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Retailers Warned To Take Note Of Walmart Pain

Australian retailers are being warned to take note of what is happening at Walmart the worl’s biggest retailer whose shares tanked 10% overnight over concerns that Amazon is hurting the mass retailer.

Walmart shares suffered their biggest percentage fall for more than three decades after reporting disappointing online sales figures for the Christmas period.

Observers claim that the changes that Walmart is making to achieve its ambitious target should be taken note of by retailers such as Harvey Norman, JB Hi Fi, The Good Guys and Bing Lee.

Despite online sales being 23% higher in the three months to December it was not good enough for Wall Street.

The reason was that this was less than half the growth recorded in the previous quarter and lower than in the same period of 2016.

Shares in the world’s largest retailer were quickly marked down 10% to $94.11.

The retailer said its online revenues totalled $11.5bn last year, but it lost money on those sales. Chief executive Doug McMillon said e-commerce losses would be “about the same” for 2018.

He told analysts the company was making progress in its efforts to compete with Amazon and other competitors.

“We’re confident in our strategy to transform the company,” Mr McMillon said. “It’s really about providing more convenience to customers.”

Late last year Walmart signalled a big strategic shift that saw the retailer try to capitalise on its well-known brand by concentrating its marketing spend on attracting customers to its flagship Walmart website.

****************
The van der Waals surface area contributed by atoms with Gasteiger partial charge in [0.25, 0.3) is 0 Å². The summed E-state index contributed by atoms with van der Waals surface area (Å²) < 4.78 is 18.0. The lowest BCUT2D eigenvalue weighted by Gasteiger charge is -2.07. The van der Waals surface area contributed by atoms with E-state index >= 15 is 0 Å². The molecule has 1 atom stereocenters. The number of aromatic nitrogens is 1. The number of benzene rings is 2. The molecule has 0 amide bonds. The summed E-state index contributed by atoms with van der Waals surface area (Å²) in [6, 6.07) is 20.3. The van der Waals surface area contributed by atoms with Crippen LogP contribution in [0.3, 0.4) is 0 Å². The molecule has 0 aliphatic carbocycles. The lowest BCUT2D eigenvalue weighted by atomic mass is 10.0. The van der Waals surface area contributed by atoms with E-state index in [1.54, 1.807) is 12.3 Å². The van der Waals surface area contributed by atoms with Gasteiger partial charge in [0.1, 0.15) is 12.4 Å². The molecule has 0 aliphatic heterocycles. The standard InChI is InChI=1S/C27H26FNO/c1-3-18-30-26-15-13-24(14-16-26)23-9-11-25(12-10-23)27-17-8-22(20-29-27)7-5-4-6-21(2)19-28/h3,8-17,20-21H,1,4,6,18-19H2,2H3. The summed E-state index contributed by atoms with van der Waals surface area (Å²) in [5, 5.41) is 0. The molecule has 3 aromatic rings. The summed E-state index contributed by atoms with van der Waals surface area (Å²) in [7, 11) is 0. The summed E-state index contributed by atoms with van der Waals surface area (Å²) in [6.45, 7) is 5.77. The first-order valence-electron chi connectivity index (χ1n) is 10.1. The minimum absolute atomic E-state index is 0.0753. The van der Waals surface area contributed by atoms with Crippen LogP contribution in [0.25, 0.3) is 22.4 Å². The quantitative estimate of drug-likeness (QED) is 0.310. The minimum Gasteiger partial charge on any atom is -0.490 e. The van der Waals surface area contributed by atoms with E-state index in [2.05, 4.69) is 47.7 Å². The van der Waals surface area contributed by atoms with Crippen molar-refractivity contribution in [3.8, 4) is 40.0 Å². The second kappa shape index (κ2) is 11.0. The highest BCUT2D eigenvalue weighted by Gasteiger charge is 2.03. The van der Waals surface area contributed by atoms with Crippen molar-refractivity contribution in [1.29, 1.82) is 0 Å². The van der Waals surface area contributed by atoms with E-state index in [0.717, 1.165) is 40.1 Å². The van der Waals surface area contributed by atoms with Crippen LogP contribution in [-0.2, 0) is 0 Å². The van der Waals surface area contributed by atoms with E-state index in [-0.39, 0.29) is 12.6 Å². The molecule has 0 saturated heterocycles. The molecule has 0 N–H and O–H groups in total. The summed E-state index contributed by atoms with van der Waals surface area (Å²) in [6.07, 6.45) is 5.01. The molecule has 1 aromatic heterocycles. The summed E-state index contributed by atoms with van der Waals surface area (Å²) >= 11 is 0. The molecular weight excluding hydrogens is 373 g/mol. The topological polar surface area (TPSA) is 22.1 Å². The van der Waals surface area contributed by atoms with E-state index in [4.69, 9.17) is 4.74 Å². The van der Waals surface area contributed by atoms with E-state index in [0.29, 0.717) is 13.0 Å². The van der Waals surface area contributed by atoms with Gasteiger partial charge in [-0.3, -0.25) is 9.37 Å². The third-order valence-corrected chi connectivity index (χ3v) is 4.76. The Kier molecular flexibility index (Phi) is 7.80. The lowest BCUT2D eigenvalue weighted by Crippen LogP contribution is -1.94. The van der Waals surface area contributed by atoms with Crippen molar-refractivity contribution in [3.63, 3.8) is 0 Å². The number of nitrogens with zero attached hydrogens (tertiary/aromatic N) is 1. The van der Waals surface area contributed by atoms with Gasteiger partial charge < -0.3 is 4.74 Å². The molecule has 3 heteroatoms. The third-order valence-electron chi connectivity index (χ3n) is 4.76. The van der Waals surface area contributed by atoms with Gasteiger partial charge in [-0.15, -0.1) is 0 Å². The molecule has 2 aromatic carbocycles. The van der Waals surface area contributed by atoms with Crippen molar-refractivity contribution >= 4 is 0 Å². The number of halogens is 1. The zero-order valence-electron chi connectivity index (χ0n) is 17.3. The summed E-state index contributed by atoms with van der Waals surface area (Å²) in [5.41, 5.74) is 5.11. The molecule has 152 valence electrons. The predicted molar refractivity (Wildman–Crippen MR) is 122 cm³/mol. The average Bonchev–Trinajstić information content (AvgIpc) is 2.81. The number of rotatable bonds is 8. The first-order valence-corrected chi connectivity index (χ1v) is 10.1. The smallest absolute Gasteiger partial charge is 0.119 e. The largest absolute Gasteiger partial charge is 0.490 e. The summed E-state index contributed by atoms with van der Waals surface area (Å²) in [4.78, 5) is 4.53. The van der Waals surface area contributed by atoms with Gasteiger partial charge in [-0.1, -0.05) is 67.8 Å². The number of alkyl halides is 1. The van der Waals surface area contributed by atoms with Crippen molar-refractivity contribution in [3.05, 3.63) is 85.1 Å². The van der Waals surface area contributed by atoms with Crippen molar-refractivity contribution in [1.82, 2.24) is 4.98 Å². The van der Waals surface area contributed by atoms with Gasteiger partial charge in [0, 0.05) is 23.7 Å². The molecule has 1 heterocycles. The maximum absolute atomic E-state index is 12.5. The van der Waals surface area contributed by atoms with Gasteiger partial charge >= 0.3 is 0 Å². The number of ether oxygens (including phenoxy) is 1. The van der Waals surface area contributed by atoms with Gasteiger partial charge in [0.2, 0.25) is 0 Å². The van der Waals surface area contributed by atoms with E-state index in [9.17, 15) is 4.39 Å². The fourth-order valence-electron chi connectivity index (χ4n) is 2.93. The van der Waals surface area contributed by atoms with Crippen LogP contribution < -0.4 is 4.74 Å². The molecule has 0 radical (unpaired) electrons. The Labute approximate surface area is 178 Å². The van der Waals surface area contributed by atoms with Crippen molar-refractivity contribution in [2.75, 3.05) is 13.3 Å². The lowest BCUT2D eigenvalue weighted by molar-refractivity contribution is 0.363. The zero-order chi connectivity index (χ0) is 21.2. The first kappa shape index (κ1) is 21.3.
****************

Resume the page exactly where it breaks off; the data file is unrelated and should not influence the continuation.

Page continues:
At the same time, it moved to reduce how much it spends on some of its more recently acquired retail sites, such as Jet.com, which cater to higher-income urban shoppers.

As Walmart’s chief executive Doug McMillon explained overnight : “When you get out to Oklahoma, the middle of the country, it just makes more sense to invest in that [Walmart] brand.”

This strategic shift to exploit its national brand recognition makes huge sense given that research shows that some 95 per cent of US consumers either shopped at a Walmart store or on its website in 2016.

The second big lesson that Walmart offers local retailers is that it is best to be candid about the mistakes that will inevitably be made as they learn the online ropes.

Walmart freely admitted that its sales suffered in the latest quarter because although it crammed its warehouses with holiday merchandise such as electronics, toys and gifts, it failed to stock enough everyday items, such as toilet paper.

“We’re learning something new,” McMillon explained. “E-commerce has not been our historic competency.”

But the third – and most chilling –lesson from Walmart’s latest earnings is that the growth in online sales will inevitably erode retailers’ profit margins.

Even though online shopping still makes up only about 4 per cent of Walmart’s $US500 billion in annual sales, the battle with Amazon is taking a toll on the retail giant’s profit margin, which dropped by 61 basis points in the latest quarter.

Analysts expect the squeeze on profits to continue as Walmart continues to cut prices in its ongoing battle for market share with Amazon.

It plans to spend more on Walmart.com and cut back on marketing for its Jet.com site, which aimed at younger and better off shoppers. Walmart paid $3.3bn to buy Jet.com in 2016.

While sales at Walmart’s US stores rose by a better than expected 2.6% in the fourth quarter, net profit sank 42% to US$2.2bn.

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